manpagez: man pages & more
man geod(1)
Home | html | info | man
geod(1)                              PROJ                              geod(1)


       geod - Geodesic computations


          geod  +ellps=<ellipse> [-afFIlptwW [args]] [+opt[=arg] ...] file ...

          invgeod +ellps=<ellipse> [-afFIlptwW [args]] [+opt[=arg]  ...]  file


       geod  (direct)  and  invgeod  (inverse) perform geodesic (Great Circle)
       computations for determining latitude, longitude and back azimuth of  a
       terminus  point  given a initial point latitude, longitude, azimuth and
       distance (direct) or the forward and back azimuths and distance between
       an  initial and terminus point latitudes and longitudes (inverse).  The
       results are accurate to round off for |f| < 1/50, where f  is  flatten-

       invgeod may not be available on all platforms; in this case use geod -I

       The following command-line options can appear in any order:

       -I     Specifies that the inverse geodesic computation is  to  be  per-
              formed.  May be used with execution of geod as an alternative to
              invgeod execution.

       -a     Latitude and longitudes of the initial and terminal points, for-
              ward and back azimuths and distance are output.

       -t<a>  Where a specifies a character employed as the first character to
              denote a control line to be passed through without processing.

       -le    Gives a listing of all the ellipsoids that may be selected  with
              the +ellps= option.

       -lu    Gives  a  listing of all the units that may be selected with the
              +units= option.

       -f <format>
              Where format is a printf format string  to  control  the  output
              form  of  the  geographic coordinate values. The default mode is
              DMS for geographic coordinates and "%.3f" for distance.

       -F <format>
              Where format is a printf format string  to  control  the  output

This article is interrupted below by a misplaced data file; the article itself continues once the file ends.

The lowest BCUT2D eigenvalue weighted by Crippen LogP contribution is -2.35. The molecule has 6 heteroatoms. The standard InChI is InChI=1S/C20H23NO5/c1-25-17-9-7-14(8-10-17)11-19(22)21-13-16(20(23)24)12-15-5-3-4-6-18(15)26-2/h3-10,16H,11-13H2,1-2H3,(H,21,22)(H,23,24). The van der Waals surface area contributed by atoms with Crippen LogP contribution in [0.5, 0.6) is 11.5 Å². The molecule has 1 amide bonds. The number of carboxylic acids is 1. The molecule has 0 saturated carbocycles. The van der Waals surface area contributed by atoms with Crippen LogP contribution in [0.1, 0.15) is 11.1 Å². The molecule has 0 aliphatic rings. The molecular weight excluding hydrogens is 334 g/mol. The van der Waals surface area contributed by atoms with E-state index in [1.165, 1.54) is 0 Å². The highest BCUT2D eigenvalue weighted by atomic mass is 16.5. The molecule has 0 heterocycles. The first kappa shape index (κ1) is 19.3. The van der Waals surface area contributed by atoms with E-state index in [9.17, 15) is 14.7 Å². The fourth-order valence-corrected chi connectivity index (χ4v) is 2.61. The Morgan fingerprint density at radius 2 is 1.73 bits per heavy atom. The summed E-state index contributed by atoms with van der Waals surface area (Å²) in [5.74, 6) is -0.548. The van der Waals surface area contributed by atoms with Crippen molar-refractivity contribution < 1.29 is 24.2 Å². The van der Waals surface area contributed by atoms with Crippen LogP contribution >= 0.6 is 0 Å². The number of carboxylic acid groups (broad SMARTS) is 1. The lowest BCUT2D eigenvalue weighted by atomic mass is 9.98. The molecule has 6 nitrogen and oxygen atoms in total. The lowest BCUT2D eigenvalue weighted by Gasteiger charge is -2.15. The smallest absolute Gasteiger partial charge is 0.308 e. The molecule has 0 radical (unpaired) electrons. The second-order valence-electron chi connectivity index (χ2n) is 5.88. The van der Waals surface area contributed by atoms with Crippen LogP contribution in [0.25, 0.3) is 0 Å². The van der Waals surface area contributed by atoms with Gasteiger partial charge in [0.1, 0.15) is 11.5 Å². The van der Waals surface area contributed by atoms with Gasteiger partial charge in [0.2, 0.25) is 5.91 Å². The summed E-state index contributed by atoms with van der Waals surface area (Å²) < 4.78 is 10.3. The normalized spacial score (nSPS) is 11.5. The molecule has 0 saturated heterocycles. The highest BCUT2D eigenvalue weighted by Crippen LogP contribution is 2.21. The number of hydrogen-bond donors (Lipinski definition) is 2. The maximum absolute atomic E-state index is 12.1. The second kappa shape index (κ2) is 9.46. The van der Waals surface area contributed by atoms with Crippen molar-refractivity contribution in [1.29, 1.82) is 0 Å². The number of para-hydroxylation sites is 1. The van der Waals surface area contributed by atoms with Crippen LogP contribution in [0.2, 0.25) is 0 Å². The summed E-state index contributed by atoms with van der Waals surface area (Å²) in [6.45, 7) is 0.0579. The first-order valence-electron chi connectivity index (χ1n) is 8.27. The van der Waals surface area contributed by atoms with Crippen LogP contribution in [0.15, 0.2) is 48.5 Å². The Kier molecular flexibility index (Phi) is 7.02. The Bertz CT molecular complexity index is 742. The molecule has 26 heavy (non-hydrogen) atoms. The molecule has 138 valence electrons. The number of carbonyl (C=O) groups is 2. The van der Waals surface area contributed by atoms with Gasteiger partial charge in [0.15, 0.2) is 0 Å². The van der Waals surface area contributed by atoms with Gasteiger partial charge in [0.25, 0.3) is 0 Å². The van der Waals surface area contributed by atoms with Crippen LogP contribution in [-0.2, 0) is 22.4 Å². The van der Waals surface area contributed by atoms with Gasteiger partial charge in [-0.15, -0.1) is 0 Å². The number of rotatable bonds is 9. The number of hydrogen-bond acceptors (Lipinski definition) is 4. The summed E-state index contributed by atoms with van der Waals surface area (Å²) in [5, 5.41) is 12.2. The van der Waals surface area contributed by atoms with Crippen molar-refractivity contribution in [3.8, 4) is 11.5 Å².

form  of  the  distance  value (-F). The default mode is DMS for
              geographic coordinates and "%.3f" for distance.

       -w<n>  Where n is the number of significant fractional digits to employ
              for  seconds  output  (when  the option is not specified, -w3 is

       -W<n>  Where n is the number of significant fractional digits to employ
              for  seconds output. When -W is employed the fields will be con-
              stant width with leading zeroes.

       -p     This option causes the azimuthal values to be output as unsigned
              DMS numbers between 0 and 360 degrees. Also note -f.

       The  +opt  command-line options are associated with geodetic parameters
       for specifying the ellipsoidal or sphere to use.  controls. The options
       are  processed in left to right order from the command line. Reentry of
       an option is ignored with  the  first  occurrence  assumed  to  be  the
       desired value.

       See the PROJ documentation for a full list of these parameters and con-

       One or more files (processed in left to right order) specify the source
       of  data to be transformed. A - will specify the location of processing
       standard input. If no files are specified, the input is assumed  to  be
       from stdin.

       For  direct  determinations  input data must be in latitude, longitude,
       azimuth and distance order and output will be latitude,  longitude  and